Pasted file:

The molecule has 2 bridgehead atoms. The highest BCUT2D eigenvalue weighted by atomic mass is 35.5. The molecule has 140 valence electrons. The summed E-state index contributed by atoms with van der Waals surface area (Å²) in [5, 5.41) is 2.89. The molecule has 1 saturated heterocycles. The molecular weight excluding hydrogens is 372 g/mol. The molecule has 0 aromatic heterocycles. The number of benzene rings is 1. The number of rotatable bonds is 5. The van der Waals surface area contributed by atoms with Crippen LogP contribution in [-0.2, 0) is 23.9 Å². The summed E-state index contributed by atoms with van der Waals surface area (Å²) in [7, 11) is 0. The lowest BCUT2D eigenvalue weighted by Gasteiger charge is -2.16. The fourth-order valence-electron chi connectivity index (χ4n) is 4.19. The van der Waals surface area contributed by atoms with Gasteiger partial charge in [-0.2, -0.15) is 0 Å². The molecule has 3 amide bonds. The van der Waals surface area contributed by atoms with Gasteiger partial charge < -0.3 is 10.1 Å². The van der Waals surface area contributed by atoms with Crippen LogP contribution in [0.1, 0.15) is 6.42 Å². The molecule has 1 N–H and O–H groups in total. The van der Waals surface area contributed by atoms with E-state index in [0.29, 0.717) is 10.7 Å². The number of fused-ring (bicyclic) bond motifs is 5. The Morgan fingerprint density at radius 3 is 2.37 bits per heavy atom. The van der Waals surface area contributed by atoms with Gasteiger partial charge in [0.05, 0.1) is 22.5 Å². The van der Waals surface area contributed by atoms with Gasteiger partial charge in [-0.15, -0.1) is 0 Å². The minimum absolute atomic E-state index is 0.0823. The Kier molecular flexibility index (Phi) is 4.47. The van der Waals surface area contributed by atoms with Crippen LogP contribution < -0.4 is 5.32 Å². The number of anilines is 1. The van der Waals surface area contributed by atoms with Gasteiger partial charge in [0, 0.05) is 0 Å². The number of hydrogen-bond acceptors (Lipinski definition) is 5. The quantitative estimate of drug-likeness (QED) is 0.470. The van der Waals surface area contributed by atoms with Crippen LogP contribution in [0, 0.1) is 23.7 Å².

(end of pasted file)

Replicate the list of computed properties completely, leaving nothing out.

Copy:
The molecule has 2 bridgehead atoms. The highest BCUT2D eigenvalue weighted by atomic mass is 35.5. The molecule has 140 valence electrons. The summed E-state index contributed by atoms with van der Waals surface area (Å²) in [5, 5.41) is 2.89. The molecule has 1 saturated heterocycles. The molecular weight excluding hydrogens is 372 g/mol. The molecule has 0 aromatic heterocycles. The number of benzene rings is 1. The number of rotatable bonds is 5. The van der Waals surface area contributed by atoms with Crippen LogP contribution in [-0.2, 0) is 23.9 Å². The summed E-state index contributed by atoms with van der Waals surface area (Å²) in [7, 11) is 0. The lowest BCUT2D eigenvalue weighted by Gasteiger charge is -2.16. The fourth-order valence-electron chi connectivity index (χ4n) is 4.19. The van der Waals surface area contributed by atoms with Gasteiger partial charge in [-0.2, -0.15) is 0 Å². The molecule has 3 amide bonds. The van der Waals surface area contributed by atoms with Gasteiger partial charge < -0.3 is 10.1 Å². The van der Waals surface area contributed by atoms with Crippen LogP contribution in [0.1, 0.15) is 6.42 Å². The molecule has 1 N–H and O–H groups in total. The van der Waals surface area contributed by atoms with E-state index in [0.29, 0.717) is 10.7 Å². The number of fused-ring (bicyclic) bond motifs is 5. The Morgan fingerprint density at radius 3 is 2.37 bits per heavy atom. The van der Waals surface area contributed by atoms with Gasteiger partial charge in [0.05, 0.1) is 22.5 Å². The van der Waals surface area contributed by atoms with Gasteiger partial charge in [-0.15, -0.1) is 0 Å². The minimum absolute atomic E-state index is 0.0823. The Kier molecular flexibility index (Phi) is 4.47. The van der Waals surface area contributed by atoms with Crippen LogP contribution < -0.4 is 5.32 Å². The number of anilines is 1. The van der Waals surface area contributed by atoms with Gasteiger partial charge in [0, 0.05) is 0 Å². The number of hydrogen-bond acceptors (Lipinski definition) is 5. The quantitative estimate of drug-likeness (QED) is 0.470. The van der Waals surface area contributed by atoms with Crippen LogP contribution in [0, 0.1) is 23.7 Å².